Role of Androgen Hormones in Male Balding

Hormones play a role in male androgenetic alopecia.

Research indicates that the androgen testosterone and related sex hormones play an important role in male androgenetic hair loss (AGA, or common balding). Most hair follicles possess androgen hormone receptors that influence hair growth in varying degrees. Notable exceptions are eyelashes and eyebrows, which are androgen-independent.(22, 81)

History of Sex Hormones and Hair

Evidence supporting testosterone’s role in hair loss dates back at least as far as the ancient Greeks, when Hippocrates observed that men who had been castrated did not go bald. Modern science has shown that sex hormones stimulate hair growth on the face, trunk, underarm, and groin areas following puberty are also involved in common balding.(22)

Hair Regrowth is Possible

Testosterone vs. DHT

⇑ back to top

However, elevated levels of testosterone are not required to trigger male AGA. In fact, studies have not consistently found that levels of testosterone in the blood are higher in balding men. Men with normal circulating levels of androgens also develop AGA, so testosterone levels by themselves do not appear to be the only cause of male baldness.(22)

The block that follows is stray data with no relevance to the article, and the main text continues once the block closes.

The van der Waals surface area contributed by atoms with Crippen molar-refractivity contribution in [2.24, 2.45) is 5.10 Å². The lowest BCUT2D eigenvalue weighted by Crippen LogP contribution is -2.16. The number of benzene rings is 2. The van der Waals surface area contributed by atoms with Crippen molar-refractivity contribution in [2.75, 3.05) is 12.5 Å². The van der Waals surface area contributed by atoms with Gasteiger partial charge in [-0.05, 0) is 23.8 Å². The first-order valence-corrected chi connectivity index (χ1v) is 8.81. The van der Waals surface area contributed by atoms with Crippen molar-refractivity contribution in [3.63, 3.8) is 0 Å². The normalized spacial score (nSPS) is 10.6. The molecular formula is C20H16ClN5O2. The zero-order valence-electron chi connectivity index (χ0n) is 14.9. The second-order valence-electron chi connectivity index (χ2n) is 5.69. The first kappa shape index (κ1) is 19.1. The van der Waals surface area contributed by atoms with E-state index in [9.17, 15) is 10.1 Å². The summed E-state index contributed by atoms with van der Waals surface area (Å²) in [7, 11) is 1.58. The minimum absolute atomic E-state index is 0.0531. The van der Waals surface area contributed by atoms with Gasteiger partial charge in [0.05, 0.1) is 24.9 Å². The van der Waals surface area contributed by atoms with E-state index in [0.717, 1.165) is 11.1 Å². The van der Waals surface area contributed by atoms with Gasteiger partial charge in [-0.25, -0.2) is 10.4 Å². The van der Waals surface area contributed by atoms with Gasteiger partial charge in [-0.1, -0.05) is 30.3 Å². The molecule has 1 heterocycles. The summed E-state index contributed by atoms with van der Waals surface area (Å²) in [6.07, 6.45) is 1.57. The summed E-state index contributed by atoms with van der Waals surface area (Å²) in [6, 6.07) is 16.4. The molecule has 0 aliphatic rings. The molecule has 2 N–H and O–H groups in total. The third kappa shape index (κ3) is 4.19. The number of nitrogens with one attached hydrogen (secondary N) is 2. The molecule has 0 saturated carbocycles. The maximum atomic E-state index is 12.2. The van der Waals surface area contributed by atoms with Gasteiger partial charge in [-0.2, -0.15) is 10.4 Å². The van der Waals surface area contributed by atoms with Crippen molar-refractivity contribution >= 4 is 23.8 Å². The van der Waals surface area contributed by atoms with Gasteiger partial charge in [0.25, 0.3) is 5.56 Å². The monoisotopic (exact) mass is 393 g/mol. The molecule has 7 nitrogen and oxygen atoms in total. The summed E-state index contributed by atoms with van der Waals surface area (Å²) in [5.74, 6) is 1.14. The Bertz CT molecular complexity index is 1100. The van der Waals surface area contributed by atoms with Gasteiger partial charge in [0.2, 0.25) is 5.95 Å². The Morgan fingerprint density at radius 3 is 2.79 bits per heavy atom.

Scientific studies point to the hormone dihydrotestosterone (DHT) as having a greater role in AGA than elevated levels of testosterone. This does not mean that testosterone is unimportant—DHT can only be metabolized from testosterone, with the help of an enzyme.(3)

Transgender Hormone Therapy

⇑ back to top

People transitioning from female to male require testosterone hormone therapy. Unfortunately, research shows that this hormone therapy for transgender men increases the risk of hair loss.(322)

Disclaimer: This website is not intended to replace professional consultation, diagnosis, or treatment by a licensed physician. If you require any medical related advice, contact your physician promptly. Information presented on this website is exclusively of a general reference nature. Do not disregard medical advice or delay treatment as a result of accessing information at this site.